Trade war not driven by ideology, says director at Tsinghua University
CD: You have mentioned that we should prevent the war from escalating into an ideology competition. Is this a motivation behind the Trump administration’s trade policies? If not, what do you think is the motivation behind such actions?
Yan: On the surface, Trump administration claims that they want to balance trade deficit, but my understanding is that their actual purpose is to regain dominant influence, and they now want to abandon the trade order based on the WTO, which was actually established by the US. But, to use their words, the WTO is “dominated by China, rather than the US.” So they want to quit the WTO and re-establish an order favorable to the US.
The US has also quit several UN organizations including the human rights council. These institutions were actually initiated by the US but now Trump said that “hey, these institutions are no longer instruments to the US, but are used against the US.”
And the reason behind such changes may have something to do with Trump’s understanding of leadership, which is different from that of the liberals.
Liberalism believes that they should get other countries to follow America’s leadership, but for Trump, leadership means to force other countries to follow the leadership if it is favorable to the interest of the United States. Trump thinks that leadership is not worth maintaining if the cost of maintaining the leadership exceeds the benefits gained from it. Trump is more concerned with dominance. Dominance is different from leadership in that instead of getting others support by earning their confidence, dominance imposing the will of the leading country by means of force or power.
There are two basic sources of leadership, one is power, the other is authority. You can use power to coerce others into acting under your will; or you have enough authority that others are confident in you and will willingly follow your lead.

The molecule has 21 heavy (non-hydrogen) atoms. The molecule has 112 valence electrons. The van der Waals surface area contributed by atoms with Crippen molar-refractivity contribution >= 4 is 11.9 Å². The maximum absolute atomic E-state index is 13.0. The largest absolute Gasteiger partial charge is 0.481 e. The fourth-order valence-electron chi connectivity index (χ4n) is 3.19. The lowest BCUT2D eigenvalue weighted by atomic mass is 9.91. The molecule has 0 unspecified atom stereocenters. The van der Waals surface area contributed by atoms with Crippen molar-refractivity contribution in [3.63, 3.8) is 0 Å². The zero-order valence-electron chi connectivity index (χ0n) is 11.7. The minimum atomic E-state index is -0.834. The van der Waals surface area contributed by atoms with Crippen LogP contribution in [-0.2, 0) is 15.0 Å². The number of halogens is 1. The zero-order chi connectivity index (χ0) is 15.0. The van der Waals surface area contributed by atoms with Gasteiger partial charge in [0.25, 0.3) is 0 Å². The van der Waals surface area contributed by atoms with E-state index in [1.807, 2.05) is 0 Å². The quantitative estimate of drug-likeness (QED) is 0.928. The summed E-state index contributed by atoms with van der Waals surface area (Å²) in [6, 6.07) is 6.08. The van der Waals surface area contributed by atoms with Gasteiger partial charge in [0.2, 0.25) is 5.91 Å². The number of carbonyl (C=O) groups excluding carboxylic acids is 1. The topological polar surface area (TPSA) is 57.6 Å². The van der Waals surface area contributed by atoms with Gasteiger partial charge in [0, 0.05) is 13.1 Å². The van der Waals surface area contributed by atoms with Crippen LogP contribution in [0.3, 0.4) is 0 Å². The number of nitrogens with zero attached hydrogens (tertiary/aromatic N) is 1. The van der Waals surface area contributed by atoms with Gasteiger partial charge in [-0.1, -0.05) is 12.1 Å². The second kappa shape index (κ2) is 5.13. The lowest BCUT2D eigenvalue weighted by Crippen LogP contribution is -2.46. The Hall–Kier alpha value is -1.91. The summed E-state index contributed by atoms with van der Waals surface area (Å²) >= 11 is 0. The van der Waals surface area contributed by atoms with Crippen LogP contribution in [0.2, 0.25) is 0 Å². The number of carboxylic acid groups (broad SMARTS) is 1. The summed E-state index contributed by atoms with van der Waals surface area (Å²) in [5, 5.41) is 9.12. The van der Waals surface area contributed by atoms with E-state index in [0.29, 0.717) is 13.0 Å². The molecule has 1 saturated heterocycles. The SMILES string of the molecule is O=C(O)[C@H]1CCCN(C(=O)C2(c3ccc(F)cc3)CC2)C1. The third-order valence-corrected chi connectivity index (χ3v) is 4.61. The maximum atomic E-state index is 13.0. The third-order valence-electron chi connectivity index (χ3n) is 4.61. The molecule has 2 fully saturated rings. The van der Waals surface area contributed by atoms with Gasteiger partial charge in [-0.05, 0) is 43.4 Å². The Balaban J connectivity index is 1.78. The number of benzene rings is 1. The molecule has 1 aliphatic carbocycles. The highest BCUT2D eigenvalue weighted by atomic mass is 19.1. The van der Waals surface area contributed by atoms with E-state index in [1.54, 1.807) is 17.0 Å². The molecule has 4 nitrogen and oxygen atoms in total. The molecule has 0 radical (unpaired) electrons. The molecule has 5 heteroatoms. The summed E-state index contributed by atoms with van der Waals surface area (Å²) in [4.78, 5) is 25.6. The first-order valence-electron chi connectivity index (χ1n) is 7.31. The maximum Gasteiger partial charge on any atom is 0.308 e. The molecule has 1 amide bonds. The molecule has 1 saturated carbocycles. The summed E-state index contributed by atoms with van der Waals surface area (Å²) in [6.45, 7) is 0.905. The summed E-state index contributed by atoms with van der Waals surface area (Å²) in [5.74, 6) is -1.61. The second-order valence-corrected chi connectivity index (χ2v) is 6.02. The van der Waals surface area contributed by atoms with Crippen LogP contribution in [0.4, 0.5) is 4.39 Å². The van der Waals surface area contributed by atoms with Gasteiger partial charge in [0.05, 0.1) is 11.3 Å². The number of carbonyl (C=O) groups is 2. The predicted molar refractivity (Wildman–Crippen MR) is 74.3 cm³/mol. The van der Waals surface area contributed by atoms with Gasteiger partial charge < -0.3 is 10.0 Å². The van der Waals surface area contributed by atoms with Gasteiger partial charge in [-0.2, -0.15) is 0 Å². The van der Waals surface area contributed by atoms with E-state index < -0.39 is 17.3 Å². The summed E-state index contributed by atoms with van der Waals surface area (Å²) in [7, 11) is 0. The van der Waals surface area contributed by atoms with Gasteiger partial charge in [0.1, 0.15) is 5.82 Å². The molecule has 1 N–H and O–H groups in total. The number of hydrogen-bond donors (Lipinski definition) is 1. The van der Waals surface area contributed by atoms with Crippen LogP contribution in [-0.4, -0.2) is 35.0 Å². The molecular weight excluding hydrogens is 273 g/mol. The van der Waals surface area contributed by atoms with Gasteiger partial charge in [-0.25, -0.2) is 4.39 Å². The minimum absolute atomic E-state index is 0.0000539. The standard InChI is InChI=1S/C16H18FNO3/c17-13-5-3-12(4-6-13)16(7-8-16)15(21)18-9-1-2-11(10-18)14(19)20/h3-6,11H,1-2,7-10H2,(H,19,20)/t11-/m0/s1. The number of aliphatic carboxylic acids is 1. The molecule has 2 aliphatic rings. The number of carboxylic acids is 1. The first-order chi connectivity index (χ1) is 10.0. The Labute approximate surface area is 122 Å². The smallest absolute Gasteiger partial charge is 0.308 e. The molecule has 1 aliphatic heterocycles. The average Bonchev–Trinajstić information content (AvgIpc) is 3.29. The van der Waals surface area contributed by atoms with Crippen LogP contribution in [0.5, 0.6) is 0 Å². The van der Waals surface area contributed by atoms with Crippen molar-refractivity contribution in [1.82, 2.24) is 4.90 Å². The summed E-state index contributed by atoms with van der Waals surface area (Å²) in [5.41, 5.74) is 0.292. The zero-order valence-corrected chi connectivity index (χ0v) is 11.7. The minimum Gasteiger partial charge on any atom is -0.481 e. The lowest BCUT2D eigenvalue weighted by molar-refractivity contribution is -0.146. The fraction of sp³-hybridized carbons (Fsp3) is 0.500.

Trump’s approach leans toward the first one. The Trump administration is trying to get other countries to follow America’s will by force.
CD: If so, what are the chances that Trump administration will re-establish an “America-friendly” world order?
Yan: Not likely. The America’s power is on the decline while the Trump administration is not providing enough authority to gain others’ confidence in the US and supplement its decreasing power. Thus, it is very hard for them to lead effectively or to rebuild a new world order, which requires more power than to disrupt the current one.
CD: The World Peace Forum is to be held in Tsinghua University this weekend, from July 14 to 15. This year’s forum is themed “Constructing a Security Community: Equality, Equity and Justice”. How should we understand the word “security” in today’s international situation?
Yan: The state of “security” is defined as no threat no fear and no uncertainty. But in reality, there’s no absolute security. What we strive to achieve is the state of being relatively secure.
This year, amid the tit-for-tat tariff exchanges, trade order will be a buzzword at the forum.
About the World Peace Forum:
The World Peace Forum is a high-level non-governmental global forum on international security held under the approval of the State Council. This year, Yang Jiechi, member of the Political Bureau of the Communist Party of China (CPC) Central Committee, will attend and address at the opening ceremony, while former Afghanistan president Hamid Karzai, former European Council President and former European Commission president are also invited to attend the forum. Diplomatic envoys of more than 40 countries and 70 think tank scholars from 23 countries will be present at the event.